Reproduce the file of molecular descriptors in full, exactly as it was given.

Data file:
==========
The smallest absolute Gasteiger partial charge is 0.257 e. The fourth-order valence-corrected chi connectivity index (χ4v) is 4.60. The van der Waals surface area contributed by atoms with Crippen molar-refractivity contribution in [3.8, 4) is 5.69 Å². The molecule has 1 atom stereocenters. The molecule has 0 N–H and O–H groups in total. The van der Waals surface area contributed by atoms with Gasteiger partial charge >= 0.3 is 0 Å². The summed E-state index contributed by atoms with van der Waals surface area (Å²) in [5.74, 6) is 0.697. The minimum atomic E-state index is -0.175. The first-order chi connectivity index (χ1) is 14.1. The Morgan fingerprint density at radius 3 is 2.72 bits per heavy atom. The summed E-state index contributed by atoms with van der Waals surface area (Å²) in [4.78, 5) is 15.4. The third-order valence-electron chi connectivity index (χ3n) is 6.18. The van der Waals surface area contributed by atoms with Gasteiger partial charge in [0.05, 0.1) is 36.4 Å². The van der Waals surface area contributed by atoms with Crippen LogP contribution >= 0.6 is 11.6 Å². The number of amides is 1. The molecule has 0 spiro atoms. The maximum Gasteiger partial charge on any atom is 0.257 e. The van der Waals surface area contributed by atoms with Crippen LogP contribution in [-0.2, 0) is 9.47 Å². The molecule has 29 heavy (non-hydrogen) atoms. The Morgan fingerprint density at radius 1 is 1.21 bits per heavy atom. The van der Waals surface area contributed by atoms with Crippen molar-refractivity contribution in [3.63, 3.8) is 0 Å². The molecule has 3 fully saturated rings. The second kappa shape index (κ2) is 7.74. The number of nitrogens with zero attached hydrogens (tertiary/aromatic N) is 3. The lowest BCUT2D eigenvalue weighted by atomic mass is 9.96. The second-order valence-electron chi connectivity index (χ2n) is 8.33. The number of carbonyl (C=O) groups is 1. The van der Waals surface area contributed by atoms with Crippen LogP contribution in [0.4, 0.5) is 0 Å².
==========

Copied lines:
The smallest absolute Gasteiger partial charge is 0.257 e. The fourth-order valence-corrected chi connectivity index (χ4v) is 4.60. The van der Waals surface area contributed by atoms with Crippen molar-refractivity contribution in [3.8, 4) is 5.69 Å². The molecule has 1 atom stereocenters. The molecule has 0 N–H and O–H groups in total. The van der Waals surface area contributed by atoms with Gasteiger partial charge >= 0.3 is 0 Å². The summed E-state index contributed by atoms with van der Waals surface area (Å²) in [5.74, 6) is 0.697. The minimum atomic E-state index is -0.175. The first-order chi connectivity index (χ1) is 14.1. The Morgan fingerprint density at radius 3 is 2.72 bits per heavy atom. The summed E-state index contributed by atoms with van der Waals surface area (Å²) in [4.78, 5) is 15.4. The third-order valence-electron chi connectivity index (χ3n) is 6.18. The van der Waals surface area contributed by atoms with Gasteiger partial charge in [0.05, 0.1) is 36.4 Å². The van der Waals surface area contributed by atoms with Crippen LogP contribution >= 0.6 is 11.6 Å². The number of amides is 1. The molecule has 0 spiro atoms. The maximum Gasteiger partial charge on any atom is 0.257 e. The van der Waals surface area contributed by atoms with Crippen LogP contribution in [-0.2, 0) is 9.47 Å². The molecule has 29 heavy (non-hydrogen) atoms. The Morgan fingerprint density at radius 1 is 1.21 bits per heavy atom. The van der Waals surface area contributed by atoms with Crippen molar-refractivity contribution in [3.63, 3.8) is 0 Å². The molecule has 3 fully saturated rings. The second kappa shape index (κ2) is 7.74. The number of nitrogens with zero attached hydrogens (tertiary/aromatic N) is 3. The lowest BCUT2D eigenvalue weighted by atomic mass is 9.96. The second-order valence-electron chi connectivity index (χ2n) is 8.33. The number of carbonyl (C=O) groups is 1. The van der Waals surface area contributed by atoms with Crippen LogP contribution in [0.4, 0.5) is 0 Å².